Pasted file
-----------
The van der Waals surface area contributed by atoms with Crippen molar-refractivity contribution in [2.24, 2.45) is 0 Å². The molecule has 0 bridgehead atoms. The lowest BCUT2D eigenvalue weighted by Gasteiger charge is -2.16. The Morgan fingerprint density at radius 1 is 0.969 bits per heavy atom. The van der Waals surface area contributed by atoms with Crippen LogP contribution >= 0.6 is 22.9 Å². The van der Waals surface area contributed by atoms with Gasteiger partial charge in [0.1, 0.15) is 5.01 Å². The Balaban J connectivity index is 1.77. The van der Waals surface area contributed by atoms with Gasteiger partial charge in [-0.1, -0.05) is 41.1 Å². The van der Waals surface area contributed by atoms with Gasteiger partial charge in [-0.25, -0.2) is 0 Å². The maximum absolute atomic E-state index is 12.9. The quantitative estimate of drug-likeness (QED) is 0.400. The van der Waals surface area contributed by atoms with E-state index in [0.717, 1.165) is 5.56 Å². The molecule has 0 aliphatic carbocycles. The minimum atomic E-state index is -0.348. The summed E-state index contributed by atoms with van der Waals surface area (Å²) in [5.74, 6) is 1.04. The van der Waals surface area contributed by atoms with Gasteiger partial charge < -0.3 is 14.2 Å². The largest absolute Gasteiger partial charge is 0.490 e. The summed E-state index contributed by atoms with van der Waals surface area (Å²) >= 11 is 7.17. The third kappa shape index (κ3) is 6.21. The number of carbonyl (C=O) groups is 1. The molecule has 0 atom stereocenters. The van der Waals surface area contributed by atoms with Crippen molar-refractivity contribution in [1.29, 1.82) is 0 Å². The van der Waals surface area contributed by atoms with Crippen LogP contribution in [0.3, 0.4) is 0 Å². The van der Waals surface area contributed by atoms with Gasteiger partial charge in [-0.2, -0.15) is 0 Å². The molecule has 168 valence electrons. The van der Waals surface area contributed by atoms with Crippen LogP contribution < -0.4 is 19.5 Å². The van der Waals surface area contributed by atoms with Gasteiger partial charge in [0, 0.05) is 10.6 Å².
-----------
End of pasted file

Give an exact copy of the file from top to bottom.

The van der Waals surface area contributed by atoms with Crippen molar-refractivity contribution in [2.24, 2.45) is 0 Å². The molecule has 0 bridgehead atoms. The lowest BCUT2D eigenvalue weighted by Gasteiger charge is -2.16. The Morgan fingerprint density at radius 1 is 0.969 bits per heavy atom. The van der Waals surface area contributed by atoms with Crippen LogP contribution >= 0.6 is 22.9 Å². The van der Waals surface area contributed by atoms with Gasteiger partial charge in [0.1, 0.15) is 5.01 Å². The Balaban J connectivity index is 1.77. The van der Waals surface area contributed by atoms with Gasteiger partial charge in [-0.1, -0.05) is 41.1 Å². The van der Waals surface area contributed by atoms with Gasteiger partial charge in [-0.25, -0.2) is 0 Å². The maximum absolute atomic E-state index is 12.9. The quantitative estimate of drug-likeness (QED) is 0.400. The van der Waals surface area contributed by atoms with E-state index in [0.717, 1.165) is 5.56 Å². The molecule has 0 aliphatic carbocycles. The minimum atomic E-state index is -0.348. The summed E-state index contributed by atoms with van der Waals surface area (Å²) in [5.74, 6) is 1.04. The van der Waals surface area contributed by atoms with Gasteiger partial charge < -0.3 is 14.2 Å². The largest absolute Gasteiger partial charge is 0.490 e. The summed E-state index contributed by atoms with van der Waals surface area (Å²) >= 11 is 7.17. The third kappa shape index (κ3) is 6.21. The number of carbonyl (C=O) groups is 1. The molecule has 0 atom stereocenters. The van der Waals surface area contributed by atoms with Crippen molar-refractivity contribution in [1.29, 1.82) is 0 Å². The van der Waals surface area contributed by atoms with Crippen LogP contribution in [0.3, 0.4) is 0 Å². The van der Waals surface area contributed by atoms with Gasteiger partial charge in [-0.2, -0.15) is 0 Å². The molecule has 168 valence electrons. The van der Waals surface area contributed by atoms with Crippen LogP contribution < -0.4 is 19.5 Å². The van der Waals surface area contributed by atoms with Gasteiger partial charge in [0, 0.05) is 10.6 Å².